Still, she unequivocally asserts that this structure affords her a certain independence she appreciates; she needn’t be all things to her husband and has time for her work and art. And perhaps most relevant to the theme of the book, Nura says the sex between her and her husband is really good.
Sekyiamah is able to attain these intimate accounts in part because she’s usually not meeting her interviewees for the first time. Through her previous travels working for a women’s development NGO, Association for Women’s Rights in Development, she encountered women who she developed close bonds with and who wanted to share their lives with her. In the introductory pages, when she explains how she met each woman, she also describes handling seemingly minor but significant details, such as ensuring each woman spoke in the language they felt most comfortable with and, where possible, interviewing women over food they enjoyed, creating an atmosphere of friendship.
In some of the women’s narratives, there is a recurring theme of a spiritually informed approach to sexual freedom—defying Sekyiamah’s initial expectations that religion and faith practices would be restrictive regarding sex. One story that stands out is from Chantale, a Haitian woman who aligns the foundation of her sexual perspectives to Haitian voodoo, specifically the connection between the divinity of sexuality and the divinity of death, which is held in high regard in the religion. Sekyiamah says stories like Chantale’s prompted an expansion of her imagination.
“There were a lot more connections between sexuality and spirituality than I had personally thought of. For a lot of people, their sexuality and spirituality are not divorced,” she says. “At the same time, for lots of people, I guess some of the challenges they experienced around sex were because of spirituality or because of religion—the ways in which they were raised.”
Sekyiamah points to another woman in her book, Bibi, from Nigeria, who was raised in a conservative Christian home. After moving to the U.S. for college, she became even more enthralled in a belief system in which premarital sex is both heavily centered and heavily discouraged. Only by questioning some of the principles she had abided by since childhood was Bibi able to relax her anxieties around sex and enjoy it.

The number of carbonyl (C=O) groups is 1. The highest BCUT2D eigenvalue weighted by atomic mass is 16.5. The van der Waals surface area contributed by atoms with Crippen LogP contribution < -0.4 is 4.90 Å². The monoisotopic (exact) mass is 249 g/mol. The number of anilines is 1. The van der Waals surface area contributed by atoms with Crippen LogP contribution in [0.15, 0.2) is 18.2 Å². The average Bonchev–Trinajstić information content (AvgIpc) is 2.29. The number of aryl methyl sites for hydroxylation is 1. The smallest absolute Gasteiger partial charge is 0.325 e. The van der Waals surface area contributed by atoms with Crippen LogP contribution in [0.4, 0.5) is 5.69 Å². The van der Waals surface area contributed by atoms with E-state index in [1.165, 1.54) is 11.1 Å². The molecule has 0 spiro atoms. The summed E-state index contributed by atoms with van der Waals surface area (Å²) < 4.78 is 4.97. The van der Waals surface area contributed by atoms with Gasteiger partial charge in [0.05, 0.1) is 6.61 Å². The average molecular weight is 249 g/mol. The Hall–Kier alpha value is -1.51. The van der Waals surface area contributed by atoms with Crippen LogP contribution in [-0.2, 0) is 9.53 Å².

For Sekyiamah, childhood is a microcosm of the wider society we are raised in and remains the framework within which most of us operate, at least unless we learn differently. As she writes in The Sex Lives of African Women, for her, this meant accepting her queerness as a valid part of who she is. Ghanaian society dismisses same-sex attraction among children, seeing it as something temporary that can be forgiven if left in childhood.
“My earliest consensual sexual relationships were with girls in boarding school,” she says. “But at the time, I guess I had no framing around sex and sexuality. It wasn’t something I thought about.… It was only like around the age of 19 when I was like, Oh, wait, what does this mean?”
Ghana, like many African countries, has a history and culture of anti-LGBT discrimination. In the last year, a bill to criminalize queer and trans people in the country has been the cause of bitter debates. Sekyiamah tells me she’s never had an openly queer relationship in the country but says that is because most of the queer people she knows are young and not in the age range of people she would date.
“I think that’s also a function of homophobia, where it feels like there’s almost no out middle-aged queer people,” she adds.
As Sekyiamah details in the book, embracing her identity as a queer Ghanaian woman who is unapologetic about sexual desire and fulfillment involved many stops, including a marriage to a man for more than five years. At one point in our meeting, she says she’s not one of those people who’s afraid of divorce, which is arguably still unusual for a woman in this part of the world, where marriage can sometimes be prized for length over quality. Early in The Sex Lives of African Women, she discloses that she cheated on her ex-husband—one of the causes of their eventual breakup. She mentions this without judgment, in a way that might appear almost too neutral for a decision some might consider pivotal. And yet amid this retelling, Sekyiamah offers words that ought to be crystallized for many African girls and women:
“I spent years thinking that once I had sex with a guy, I would need to stay with him forever, and then once I was married I realized I should have done what a lot of guys are encouraged to do and sown my wild oats. I too have wild oats to sow.”
Throughout the book, Sekyiamah seems to have the same goal as many of the women she interviews. Cis and trans, religious and not, women who may have HIV, or be sex workers, or be disabled—all of them have barely been allowed to express desire publicly or act on it privately, and all of them are trying to make having sex, and talking about having sex, less of a taboo.
As she humors me and herself regarding the current state of her sex life, Sekyiamah is nonetheless conscious that there will be more sex to come. She is especially keen to remind us all that women remain sexual beings as they age, in contrast to the desexualized representation middle-aged women are often subjected to. There are two older women in the book, Alexa and Fatou, in their 60s and 70s respectively, both of whom divulge colorful sexual pasts and presents including sexual fluidity and polyamory. Sekyiamah sees them as guides.
“I think in my head, I’m 30. But you know, the reality is I’m 44, and so I, myself, I’m looking for different models,” she says. “And so, for me, the 70-year-old woman and the 60-year-old woman who are having sex, those are like my role models now, you know. That’s my future.”